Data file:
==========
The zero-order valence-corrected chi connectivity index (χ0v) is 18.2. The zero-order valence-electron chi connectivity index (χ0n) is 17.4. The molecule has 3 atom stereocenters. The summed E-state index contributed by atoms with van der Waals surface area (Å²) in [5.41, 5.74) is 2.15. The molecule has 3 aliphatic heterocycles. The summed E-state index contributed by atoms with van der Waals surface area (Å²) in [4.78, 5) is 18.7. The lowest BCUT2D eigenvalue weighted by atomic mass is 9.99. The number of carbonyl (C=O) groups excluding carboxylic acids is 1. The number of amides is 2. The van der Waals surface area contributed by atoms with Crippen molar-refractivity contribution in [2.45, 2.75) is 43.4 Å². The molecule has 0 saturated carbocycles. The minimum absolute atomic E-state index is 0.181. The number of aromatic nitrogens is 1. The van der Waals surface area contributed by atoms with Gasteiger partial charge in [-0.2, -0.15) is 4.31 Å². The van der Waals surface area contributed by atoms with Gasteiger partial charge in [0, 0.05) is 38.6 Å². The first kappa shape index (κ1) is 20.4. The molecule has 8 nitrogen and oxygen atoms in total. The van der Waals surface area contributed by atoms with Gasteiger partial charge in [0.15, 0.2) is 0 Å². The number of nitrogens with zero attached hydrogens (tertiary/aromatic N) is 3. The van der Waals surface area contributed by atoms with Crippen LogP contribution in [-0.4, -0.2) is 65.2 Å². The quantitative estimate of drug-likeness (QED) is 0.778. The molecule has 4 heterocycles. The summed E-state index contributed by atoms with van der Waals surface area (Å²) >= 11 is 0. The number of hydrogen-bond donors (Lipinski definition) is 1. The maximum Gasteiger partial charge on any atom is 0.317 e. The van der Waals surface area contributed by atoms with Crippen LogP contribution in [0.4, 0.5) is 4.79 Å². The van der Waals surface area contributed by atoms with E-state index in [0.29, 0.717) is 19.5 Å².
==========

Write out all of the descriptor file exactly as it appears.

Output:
The zero-order valence-corrected chi connectivity index (χ0v) is 18.2. The zero-order valence-electron chi connectivity index (χ0n) is 17.4. The molecule has 3 atom stereocenters. The summed E-state index contributed by atoms with van der Waals surface area (Å²) in [5.41, 5.74) is 2.15. The molecule has 3 aliphatic heterocycles. The summed E-state index contributed by atoms with van der Waals surface area (Å²) in [4.78, 5) is 18.7. The lowest BCUT2D eigenvalue weighted by atomic mass is 9.99. The number of carbonyl (C=O) groups excluding carboxylic acids is 1. The number of amides is 2. The van der Waals surface area contributed by atoms with Crippen molar-refractivity contribution in [2.45, 2.75) is 43.4 Å². The molecule has 0 saturated carbocycles. The minimum absolute atomic E-state index is 0.181. The number of aromatic nitrogens is 1. The van der Waals surface area contributed by atoms with Gasteiger partial charge in [-0.2, -0.15) is 4.31 Å². The van der Waals surface area contributed by atoms with Gasteiger partial charge in [0, 0.05) is 38.6 Å². The first kappa shape index (κ1) is 20.4. The molecule has 8 nitrogen and oxygen atoms in total. The van der Waals surface area contributed by atoms with Gasteiger partial charge in [0.15, 0.2) is 0 Å². The number of nitrogens with zero attached hydrogens (tertiary/aromatic N) is 3. The van der Waals surface area contributed by atoms with Crippen LogP contribution in [-0.4, -0.2) is 65.2 Å². The quantitative estimate of drug-likeness (QED) is 0.778. The molecule has 4 heterocycles. The summed E-state index contributed by atoms with van der Waals surface area (Å²) >= 11 is 0. The number of hydrogen-bond donors (Lipinski definition) is 1. The maximum Gasteiger partial charge on any atom is 0.317 e. The van der Waals surface area contributed by atoms with Crippen LogP contribution in [0.4, 0.5) is 4.79 Å². The van der Waals surface area contributed by atoms with E-state index in [0.29, 0.717) is 19.5 Å².